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Rand's Ford Hall Forum Lectures

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Audio recordings of Ayn Rand's Ford Hall Lectures, nearly all, are available for free listening at the ARI website here.

Thanks to Adam Reed for the heads-up.

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I hope the Q n A's are included. That's 95% of the value considering if they haven't already been available. Most or all the actual talks have been published.

--Brant

edit: the first I checked had the Q & A

I went to the FHF every year to see and hear her starting in 1968 continuing through 1974--the last was given at the new location and I merely drove to Boston and listened on the car radio--boy was I pissed when the radio stopped the broadcast without the Q&A--all the other times I went inside and I have no idea at all what the new audiotorum was like (I suspect it was bigger)

I remember Rand took the bus from NYC to Boston at least once and perhaps many times--I remember because I talked to someone who had accompanied her the year there was a threatened bus strike which might have stranded her in Boston: Rand proposed that maybe they could hitchhike back if she showed some leg--like Caudette Colbert in It Happened One Night she had great looking legs (I've read)

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I'm enjoying dipping into the 1972 talk "A Nation's Unity." Like you I almost never click on oral presentations, as I can get information so much faster reading (and there is so much urgent for me to read). But I'm getting a kick out of this. This technology with which you can select where in the span you want to listen, and it goes there immediately, is very nice.

PS

Having now sampled some of the Q&A's from different years (in the '70's), I'm struck with the redundancy. Wasting time of most of the audience, I should think. Some of that repetition is malicious, I'd bet. If you were someone like me in those years, who was active in the Libertarian Party, you knew damn well for years back what Rand thought about what you were doing, and asking about it year after year was not likely a genuine request for information. The information was available wherever two or three were gathered together stuffing envelopes.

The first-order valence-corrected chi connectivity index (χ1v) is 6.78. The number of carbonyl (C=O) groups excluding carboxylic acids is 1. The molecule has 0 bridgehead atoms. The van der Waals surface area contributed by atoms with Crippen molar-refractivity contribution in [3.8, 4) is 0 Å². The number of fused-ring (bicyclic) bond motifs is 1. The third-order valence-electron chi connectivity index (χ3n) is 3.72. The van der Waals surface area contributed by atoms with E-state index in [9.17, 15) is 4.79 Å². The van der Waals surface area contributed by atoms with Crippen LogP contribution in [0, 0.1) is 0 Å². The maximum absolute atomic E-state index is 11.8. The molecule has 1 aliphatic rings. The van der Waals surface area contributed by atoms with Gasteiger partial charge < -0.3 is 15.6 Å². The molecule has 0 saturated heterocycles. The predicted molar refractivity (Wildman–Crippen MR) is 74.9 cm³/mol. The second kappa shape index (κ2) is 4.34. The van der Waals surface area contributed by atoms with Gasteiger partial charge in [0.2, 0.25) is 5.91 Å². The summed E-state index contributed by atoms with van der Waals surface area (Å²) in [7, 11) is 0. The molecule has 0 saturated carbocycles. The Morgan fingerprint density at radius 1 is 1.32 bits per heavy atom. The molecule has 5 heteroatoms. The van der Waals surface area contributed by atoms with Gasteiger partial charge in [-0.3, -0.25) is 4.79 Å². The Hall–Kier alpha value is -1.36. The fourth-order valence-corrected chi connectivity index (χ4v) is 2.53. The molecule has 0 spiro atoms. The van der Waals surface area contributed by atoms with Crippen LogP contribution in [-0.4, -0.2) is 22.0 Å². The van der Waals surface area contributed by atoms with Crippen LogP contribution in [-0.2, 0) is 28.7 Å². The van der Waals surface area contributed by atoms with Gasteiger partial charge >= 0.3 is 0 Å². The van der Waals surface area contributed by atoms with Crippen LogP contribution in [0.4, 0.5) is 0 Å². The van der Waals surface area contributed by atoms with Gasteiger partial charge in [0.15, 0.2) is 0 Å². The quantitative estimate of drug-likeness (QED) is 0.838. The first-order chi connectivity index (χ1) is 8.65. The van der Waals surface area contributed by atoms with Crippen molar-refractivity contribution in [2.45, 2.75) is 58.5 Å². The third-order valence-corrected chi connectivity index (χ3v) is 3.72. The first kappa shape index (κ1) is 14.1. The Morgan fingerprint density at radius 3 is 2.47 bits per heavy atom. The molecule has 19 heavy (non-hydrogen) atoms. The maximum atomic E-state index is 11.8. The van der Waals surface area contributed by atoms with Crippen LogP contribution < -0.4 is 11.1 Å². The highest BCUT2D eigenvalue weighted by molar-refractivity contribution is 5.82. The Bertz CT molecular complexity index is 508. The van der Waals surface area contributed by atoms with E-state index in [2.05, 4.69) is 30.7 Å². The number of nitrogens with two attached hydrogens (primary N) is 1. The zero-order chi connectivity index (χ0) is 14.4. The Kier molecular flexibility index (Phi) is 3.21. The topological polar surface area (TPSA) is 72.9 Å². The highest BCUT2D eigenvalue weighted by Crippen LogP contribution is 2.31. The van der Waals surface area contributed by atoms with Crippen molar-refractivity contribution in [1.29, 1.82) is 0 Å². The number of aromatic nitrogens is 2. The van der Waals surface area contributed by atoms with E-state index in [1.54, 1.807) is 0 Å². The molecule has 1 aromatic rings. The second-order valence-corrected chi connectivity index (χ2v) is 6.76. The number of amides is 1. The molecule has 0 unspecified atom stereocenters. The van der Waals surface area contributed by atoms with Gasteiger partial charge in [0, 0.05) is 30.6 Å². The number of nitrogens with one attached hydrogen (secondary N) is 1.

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Many thanks Stephen for posting the link.

At the age of 24 I was fortunate to be in the audience for the 1970 talk, The Anti-Industrial Revolution. Listening again brought back memories.

I plan on listening to all of those & will always remember AR, in answer to a question that night by an audience member, if she could explain a particular concept written in Atlas Shrugged. Her response was...."If you don't understand my writing you certainly won't understand my speaking"

Now who dare say AR didn't have a sense of humor?

-J

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I started by listening the first one. It was very powerful.

I am blown away by the fact that it is from 1961, and she talks about how collectivism, mysticism and altruism have taken over America. Also how there is almost no difference between Republicans and Democrats, and they just represent different flavors of totalitarianism. And then I think about how much more free America was in 1961, compared to today. It is just mindblowing. Assuming this "progress" continues unchallenged, imagine where we are another 50 years from now. By then, the America of 2015 must look like a bastion of individual freedom and economic liberty.

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I started by listening the first one. It was very powerful.

I am blown away by the fact that it is from 1961, and she talks about how collectivism, mysticism and altruism have taken over America. Also how there is almost no difference between Republicans and Democrats, and they just represent different flavors of totalitarianism. And then I think about how much more free America was in 1961, compared to today. It is just mindblowing. Assuming this "progress" continues unchallenged, imagine where we are another 50 years from now. By then, the America of 2015 must look like a bastion of individual freedom and economic liberty.

Plekka:

Now you can understand how her "voice," heavy with a Russian smoker's gravelly tones, rang out to those of us who knew what was wrong and had no philosophical harbor to drop anchor in.

Her concepts of rational egoism and the sanction of the victim revolutionized many.

A...

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Plekka:

Now you can understand how her "voice," heavy with a Russian smoker's gravelly tones, rang out to those of us who knew what was wrong and had no philosophical harbor to drop anchor in.

Her concepts of rational egoism and the sanction of the victim revolutionized many.

A...

Yes, I can imagine it was very interesting. Her voice takes a while to get used to. I plan on listening through all of these little gems.

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"...the destroyer of the modern world, Immanuel Kant." (1974 one hour in [Q&A])

--Brant

her view on Kant is essentially religious and an essential part of the Objectivist catechism (to prove her proposition would require years of research through multiple disciplines as disparate as climate, geography, psychology, sociology, war, economics, culture, education, natural and artificial philosophy, etc.

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